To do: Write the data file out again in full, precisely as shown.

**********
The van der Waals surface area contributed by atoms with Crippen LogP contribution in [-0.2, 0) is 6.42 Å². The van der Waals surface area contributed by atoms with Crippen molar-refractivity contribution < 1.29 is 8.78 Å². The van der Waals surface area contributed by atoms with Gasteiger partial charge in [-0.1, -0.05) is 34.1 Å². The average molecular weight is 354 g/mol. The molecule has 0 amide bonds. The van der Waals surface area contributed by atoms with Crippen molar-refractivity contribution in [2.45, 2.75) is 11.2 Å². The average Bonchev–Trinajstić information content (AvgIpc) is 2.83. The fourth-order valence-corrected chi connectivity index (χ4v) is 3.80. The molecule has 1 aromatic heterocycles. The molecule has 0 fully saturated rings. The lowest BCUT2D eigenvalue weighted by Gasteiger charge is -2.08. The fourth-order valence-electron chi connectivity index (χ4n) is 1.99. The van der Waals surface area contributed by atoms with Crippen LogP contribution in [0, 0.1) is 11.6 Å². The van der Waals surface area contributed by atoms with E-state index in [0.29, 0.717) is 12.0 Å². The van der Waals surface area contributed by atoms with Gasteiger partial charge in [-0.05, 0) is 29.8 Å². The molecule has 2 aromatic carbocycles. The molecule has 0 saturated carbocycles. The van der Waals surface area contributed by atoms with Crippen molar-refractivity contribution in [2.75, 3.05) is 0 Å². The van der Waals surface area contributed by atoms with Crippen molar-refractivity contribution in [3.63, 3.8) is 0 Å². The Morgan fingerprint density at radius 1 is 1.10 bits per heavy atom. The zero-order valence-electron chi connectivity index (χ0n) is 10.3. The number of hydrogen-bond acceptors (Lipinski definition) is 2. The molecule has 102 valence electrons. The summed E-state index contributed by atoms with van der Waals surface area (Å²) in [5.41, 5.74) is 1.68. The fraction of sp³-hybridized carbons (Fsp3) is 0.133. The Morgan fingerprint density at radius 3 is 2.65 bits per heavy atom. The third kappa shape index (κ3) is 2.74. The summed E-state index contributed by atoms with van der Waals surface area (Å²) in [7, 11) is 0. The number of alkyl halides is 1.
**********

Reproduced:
The van der Waals surface area contributed by atoms with Crippen LogP contribution in [-0.2, 0) is 6.42 Å². The van der Waals surface area contributed by atoms with Crippen molar-refractivity contribution < 1.29 is 8.78 Å². The van der Waals surface area contributed by atoms with Gasteiger partial charge in [-0.1, -0.05) is 34.1 Å². The average molecular weight is 354 g/mol. The molecule has 0 amide bonds. The van der Waals surface area contributed by atoms with Crippen molar-refractivity contribution in [2.45, 2.75) is 11.2 Å². The average Bonchev–Trinajstić information content (AvgIpc) is 2.83. The fourth-order valence-corrected chi connectivity index (χ4v) is 3.80. The molecule has 1 aromatic heterocycles. The molecule has 0 fully saturated rings. The lowest BCUT2D eigenvalue weighted by Gasteiger charge is -2.08. The fourth-order valence-electron chi connectivity index (χ4n) is 1.99. The van der Waals surface area contributed by atoms with Crippen LogP contribution in [0, 0.1) is 11.6 Å². The van der Waals surface area contributed by atoms with E-state index in [0.29, 0.717) is 12.0 Å². The van der Waals surface area contributed by atoms with Gasteiger partial charge in [-0.05, 0) is 29.8 Å². The molecule has 2 aromatic carbocycles. The molecule has 0 saturated carbocycles. The van der Waals surface area contributed by atoms with Crippen molar-refractivity contribution in [2.75, 3.05) is 0 Å². The van der Waals surface area contributed by atoms with Crippen molar-refractivity contribution in [3.63, 3.8) is 0 Å². The Morgan fingerprint density at radius 1 is 1.10 bits per heavy atom. The zero-order valence-electron chi connectivity index (χ0n) is 10.3. The number of hydrogen-bond acceptors (Lipinski definition) is 2. The molecule has 102 valence electrons. The summed E-state index contributed by atoms with van der Waals surface area (Å²) in [5.41, 5.74) is 1.68. The fraction of sp³-hybridized carbons (Fsp3) is 0.133. The Morgan fingerprint density at radius 3 is 2.65 bits per heavy atom. The third kappa shape index (κ3) is 2.74. The summed E-state index contributed by atoms with van der Waals surface area (Å²) in [7, 11) is 0. The number of alkyl halides is 1.